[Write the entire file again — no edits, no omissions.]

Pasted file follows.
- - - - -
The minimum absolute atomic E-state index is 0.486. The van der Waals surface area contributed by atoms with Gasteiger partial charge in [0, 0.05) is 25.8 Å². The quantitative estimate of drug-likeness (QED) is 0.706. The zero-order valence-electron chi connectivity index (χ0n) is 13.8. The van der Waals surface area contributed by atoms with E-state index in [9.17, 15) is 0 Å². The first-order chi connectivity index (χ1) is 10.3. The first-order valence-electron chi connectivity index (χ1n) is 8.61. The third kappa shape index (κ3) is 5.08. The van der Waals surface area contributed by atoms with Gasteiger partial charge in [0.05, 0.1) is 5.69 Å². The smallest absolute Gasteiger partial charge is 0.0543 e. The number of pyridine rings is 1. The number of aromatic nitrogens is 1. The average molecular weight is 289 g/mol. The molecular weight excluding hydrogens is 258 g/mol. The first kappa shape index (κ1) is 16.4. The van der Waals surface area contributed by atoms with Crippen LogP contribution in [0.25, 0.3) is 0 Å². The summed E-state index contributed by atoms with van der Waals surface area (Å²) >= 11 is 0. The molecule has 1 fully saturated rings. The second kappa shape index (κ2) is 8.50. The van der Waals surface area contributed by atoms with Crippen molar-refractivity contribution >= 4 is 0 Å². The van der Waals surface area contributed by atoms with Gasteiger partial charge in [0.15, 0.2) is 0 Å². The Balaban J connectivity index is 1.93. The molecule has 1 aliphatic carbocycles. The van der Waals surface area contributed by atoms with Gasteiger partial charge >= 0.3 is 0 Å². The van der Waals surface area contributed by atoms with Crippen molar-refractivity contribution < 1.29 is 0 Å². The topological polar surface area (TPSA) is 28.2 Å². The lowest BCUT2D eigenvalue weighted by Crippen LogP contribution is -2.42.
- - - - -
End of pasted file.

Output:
The minimum absolute atomic E-state index is 0.486. The van der Waals surface area contributed by atoms with Gasteiger partial charge in [0, 0.05) is 25.8 Å². The quantitative estimate of drug-likeness (QED) is 0.706. The zero-order valence-electron chi connectivity index (χ0n) is 13.8. The van der Waals surface area contributed by atoms with E-state index in [9.17, 15) is 0 Å². The first-order chi connectivity index (χ1) is 10.3. The first-order valence-electron chi connectivity index (χ1n) is 8.61. The third kappa shape index (κ3) is 5.08. The van der Waals surface area contributed by atoms with Gasteiger partial charge in [0.05, 0.1) is 5.69 Å². The smallest absolute Gasteiger partial charge is 0.0543 e. The number of pyridine rings is 1. The number of aromatic nitrogens is 1. The average molecular weight is 289 g/mol. The molecular weight excluding hydrogens is 258 g/mol. The first kappa shape index (κ1) is 16.4. The van der Waals surface area contributed by atoms with Crippen LogP contribution in [0.25, 0.3) is 0 Å². The summed E-state index contributed by atoms with van der Waals surface area (Å²) >= 11 is 0. The molecule has 1 fully saturated rings. The second kappa shape index (κ2) is 8.50. The van der Waals surface area contributed by atoms with Crippen molar-refractivity contribution >= 4 is 0 Å². The van der Waals surface area contributed by atoms with Gasteiger partial charge in [0.15, 0.2) is 0 Å². The Balaban J connectivity index is 1.93. The molecule has 1 aliphatic carbocycles. The van der Waals surface area contributed by atoms with Gasteiger partial charge >= 0.3 is 0 Å². The van der Waals surface area contributed by atoms with Crippen molar-refractivity contribution < 1.29 is 0 Å². The topological polar surface area (TPSA) is 28.2 Å². The lowest BCUT2D eigenvalue weighted by Crippen LogP contribution is -2.42.